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Sirens, blinkers not for use of politicians – HPG-7 

By: Emmariel Ares - Multimedia Reporter - CDN Digital | February 14,2024 - 04:17 PM

Police Lieutenant Colonel Wilbert Padilla, chief of the Highway Patrol Group-Central Visayas (HPG-7) | Emmariel Ares

CEBU CITY, Philippines – Politicians are basically prohibited by law from using blinkers and sirens or “wang-wang” on their vehicles.

This was the clarification made by Police Lieutenant Colonel Wilbert Parilla, chief of the Highway Patrol Group-Central Visayas (HPG-7).

This was following the hit-and-run incident in Cebu City last February 4, 2024, which killed 23-year-old Jeslar Uriel Larumbe.

READ: Road rage led to hit-and-run of local basketball player – Police

In that incident, the gray sports-utility vehicle involved was seen with blinkers and sirens as it traversed the busy roads of Cebu City even before the fatal encounter. 

Due to this, speculations rose among the public that the suspect was a very important person (VIP), even insinuating that it was Cebu City Mayor Michael Rama. The accusation of course enraged the city’s chief executive.

It was, however, proven to be false after subsequent investigation that resulted to the filing of murder charges against the alleged suspect Aaron Karl Tan. 

Parilla clarified that the only vehicles authorized to use blinkers and sirens are police and military vehicles, ambulances, and fire trucks.

“They are not allowed (vehicles of politicians). Sa akong giingon, tulo ra gyud ang gi-allow nga maoy mogamit. But they are also allowed to have escorts,” stated Parilla.

He explained that most VIPs and politicians have convoys when traveling to official events. Among these convoys are vehicles of police personnel that make use of their blinkers and sirens during their duties.

Parilla stated that this prohibition is stipulated in the Presidential Decree No. 96 entitled “Declaring Unlawful the use of attachment of sirens, bells, horns, whistles, or similar gadgets that emit exceptionally loud or startling sounds, including dome lights and other signaling or flashing devices on motor vehicles and providing certain exceptions therefor.”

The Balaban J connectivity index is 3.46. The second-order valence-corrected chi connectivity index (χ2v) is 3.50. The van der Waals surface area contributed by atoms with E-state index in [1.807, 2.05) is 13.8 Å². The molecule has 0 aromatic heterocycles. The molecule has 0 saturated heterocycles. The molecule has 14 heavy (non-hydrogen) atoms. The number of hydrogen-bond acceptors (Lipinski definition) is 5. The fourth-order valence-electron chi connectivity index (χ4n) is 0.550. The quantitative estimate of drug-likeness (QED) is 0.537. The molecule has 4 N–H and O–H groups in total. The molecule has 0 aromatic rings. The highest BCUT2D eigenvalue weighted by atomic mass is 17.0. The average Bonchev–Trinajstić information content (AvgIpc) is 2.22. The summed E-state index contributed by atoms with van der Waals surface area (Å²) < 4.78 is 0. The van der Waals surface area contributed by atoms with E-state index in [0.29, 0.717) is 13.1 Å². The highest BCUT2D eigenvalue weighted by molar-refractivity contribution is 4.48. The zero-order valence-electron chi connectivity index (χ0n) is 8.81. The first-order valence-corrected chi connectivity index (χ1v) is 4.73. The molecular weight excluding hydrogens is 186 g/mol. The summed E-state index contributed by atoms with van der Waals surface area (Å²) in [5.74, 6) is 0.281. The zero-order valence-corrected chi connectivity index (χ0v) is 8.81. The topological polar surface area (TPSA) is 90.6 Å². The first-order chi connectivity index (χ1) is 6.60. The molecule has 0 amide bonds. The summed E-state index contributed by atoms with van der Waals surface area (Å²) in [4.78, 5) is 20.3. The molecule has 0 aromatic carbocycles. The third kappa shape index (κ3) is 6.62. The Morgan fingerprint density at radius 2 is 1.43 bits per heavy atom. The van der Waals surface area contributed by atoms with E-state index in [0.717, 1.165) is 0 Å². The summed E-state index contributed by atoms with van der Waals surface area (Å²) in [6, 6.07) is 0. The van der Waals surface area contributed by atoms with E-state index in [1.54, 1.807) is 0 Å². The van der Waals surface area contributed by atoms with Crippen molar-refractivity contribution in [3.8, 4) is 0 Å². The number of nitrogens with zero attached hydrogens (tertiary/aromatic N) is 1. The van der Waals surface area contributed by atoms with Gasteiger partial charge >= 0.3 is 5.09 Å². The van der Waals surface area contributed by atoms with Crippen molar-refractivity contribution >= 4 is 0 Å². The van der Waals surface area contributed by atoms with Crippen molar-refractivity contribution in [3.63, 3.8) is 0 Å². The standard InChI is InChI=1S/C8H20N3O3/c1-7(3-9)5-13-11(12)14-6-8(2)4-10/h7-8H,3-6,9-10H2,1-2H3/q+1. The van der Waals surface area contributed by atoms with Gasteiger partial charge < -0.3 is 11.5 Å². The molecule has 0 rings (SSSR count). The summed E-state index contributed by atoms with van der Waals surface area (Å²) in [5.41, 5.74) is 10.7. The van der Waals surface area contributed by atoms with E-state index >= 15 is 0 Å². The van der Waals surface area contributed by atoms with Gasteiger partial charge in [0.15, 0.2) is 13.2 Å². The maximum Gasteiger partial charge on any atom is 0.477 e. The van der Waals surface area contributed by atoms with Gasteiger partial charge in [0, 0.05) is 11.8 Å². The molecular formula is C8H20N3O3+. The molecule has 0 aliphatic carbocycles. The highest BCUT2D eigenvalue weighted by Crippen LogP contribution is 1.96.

READ: Road rage led to hit-and-run of local basketball player – Police

The decree states that “The gadgets or devices mentioned above may be attached to and use only on motor vehicles designated for official use by the Armed Forces of the Philippines, National Bureau of Investigation, Land Transportation Commission, Police Departments, Fire Departments, and hospital ambulances.”

Parilla further disclosed that violators of this law will be punished under the presidential decree.

For first offenders, the blinkers and sirens will be confiscated by authorities and they may be issued with a Temporary Operator’s Permit (TOP)  which imposes an administrative fine of P5,000.

For persons committing the offense for the second time, they will be facing criminal charges and revocation of their driver’s license. Once charged, offenders will be imprisoned for 6 months.

Meanwhile, Parilla said that the regulation does not cover persons who are selling these items to the public.

He added that some barangays also purchase blinkers and sirens for their ambulances to be used for medical emergencies.

READ: Rama: ‘Do not stop looking for person behind ‘hit-and-run’ incident’

According to Parilla, one of the key actors that aided in the investigation of Larumbe’s hit-and-run was the identification of the vehicle involved after it was found that it had blinkers and sirens. With the help of concerned citizens, the vehicle was found only days after the incident. 

Shortly after, police identified the alleged suspect, who was also tagged as a violator of the prohibition of the use of blinkers and sirens for unauthorized persons.

To prevent unauthorized persons from using blinkers and sirens while driving, Parilla urged the public to report to authorities any sightings of this illegal practice.

READ: Road rage: Deadly encounters that can be avoided

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TAGS: blinkers, hit and run, HPG-7, road rage, sirens

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